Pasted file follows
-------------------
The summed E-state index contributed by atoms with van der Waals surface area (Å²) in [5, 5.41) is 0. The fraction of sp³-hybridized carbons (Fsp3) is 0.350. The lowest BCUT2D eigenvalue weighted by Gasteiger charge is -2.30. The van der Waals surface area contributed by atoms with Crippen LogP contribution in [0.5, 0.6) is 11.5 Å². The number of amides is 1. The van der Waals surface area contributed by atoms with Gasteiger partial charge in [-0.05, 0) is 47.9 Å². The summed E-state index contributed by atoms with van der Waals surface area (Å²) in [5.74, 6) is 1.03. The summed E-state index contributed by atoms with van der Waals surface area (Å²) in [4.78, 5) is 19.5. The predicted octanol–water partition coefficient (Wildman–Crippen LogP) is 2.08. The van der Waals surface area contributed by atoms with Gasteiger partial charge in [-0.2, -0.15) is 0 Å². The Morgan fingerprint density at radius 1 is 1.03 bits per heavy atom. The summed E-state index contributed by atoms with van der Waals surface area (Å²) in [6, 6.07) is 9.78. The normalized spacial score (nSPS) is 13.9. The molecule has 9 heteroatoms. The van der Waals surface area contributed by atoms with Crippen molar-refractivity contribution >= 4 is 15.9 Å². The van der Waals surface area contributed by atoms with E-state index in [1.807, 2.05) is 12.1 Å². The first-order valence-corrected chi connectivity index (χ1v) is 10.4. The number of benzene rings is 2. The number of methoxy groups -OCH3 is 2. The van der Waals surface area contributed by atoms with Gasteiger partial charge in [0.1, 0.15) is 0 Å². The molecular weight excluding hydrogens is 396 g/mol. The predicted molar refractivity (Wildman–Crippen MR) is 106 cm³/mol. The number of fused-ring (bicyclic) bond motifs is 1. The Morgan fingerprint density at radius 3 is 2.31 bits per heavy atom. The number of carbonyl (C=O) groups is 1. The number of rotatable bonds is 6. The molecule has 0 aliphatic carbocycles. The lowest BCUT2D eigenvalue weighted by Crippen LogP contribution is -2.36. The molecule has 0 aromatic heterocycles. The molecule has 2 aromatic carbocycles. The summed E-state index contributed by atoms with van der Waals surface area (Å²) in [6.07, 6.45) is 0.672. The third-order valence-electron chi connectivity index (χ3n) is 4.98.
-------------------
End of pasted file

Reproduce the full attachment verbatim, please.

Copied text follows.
The summed E-state index contributed by atoms with van der Waals surface area (Å²) in [5, 5.41) is 0. The fraction of sp³-hybridized carbons (Fsp3) is 0.350. The lowest BCUT2D eigenvalue weighted by Gasteiger charge is -2.30. The van der Waals surface area contributed by atoms with Crippen LogP contribution in [0.5, 0.6) is 11.5 Å². The number of amides is 1. The van der Waals surface area contributed by atoms with Gasteiger partial charge in [-0.05, 0) is 47.9 Å². The summed E-state index contributed by atoms with van der Waals surface area (Å²) in [5.74, 6) is 1.03. The summed E-state index contributed by atoms with van der Waals surface area (Å²) in [4.78, 5) is 19.5. The predicted octanol–water partition coefficient (Wildman–Crippen LogP) is 2.08. The van der Waals surface area contributed by atoms with Gasteiger partial charge in [-0.2, -0.15) is 0 Å². The Morgan fingerprint density at radius 1 is 1.03 bits per heavy atom. The summed E-state index contributed by atoms with van der Waals surface area (Å²) in [6, 6.07) is 9.78. The normalized spacial score (nSPS) is 13.9. The molecule has 9 heteroatoms. The van der Waals surface area contributed by atoms with Crippen molar-refractivity contribution >= 4 is 15.9 Å². The van der Waals surface area contributed by atoms with E-state index in [1.807, 2.05) is 12.1 Å². The first-order valence-corrected chi connectivity index (χ1v) is 10.4. The number of benzene rings is 2. The number of methoxy groups -OCH3 is 2. The van der Waals surface area contributed by atoms with Gasteiger partial charge in [0.1, 0.15) is 0 Å². The molecular weight excluding hydrogens is 396 g/mol. The predicted molar refractivity (Wildman–Crippen MR) is 106 cm³/mol. The number of fused-ring (bicyclic) bond motifs is 1. The Morgan fingerprint density at radius 3 is 2.31 bits per heavy atom. The number of carbonyl (C=O) groups is 1. The number of rotatable bonds is 6. The molecule has 0 aliphatic carbocycles. The lowest BCUT2D eigenvalue weighted by Crippen LogP contribution is -2.36. The molecule has 0 aromatic heterocycles. The molecule has 2 aromatic carbocycles. The summed E-state index contributed by atoms with van der Waals surface area (Å²) in [6.07, 6.45) is 0.672. The third-order valence-electron chi connectivity index (χ3n) is 4.98.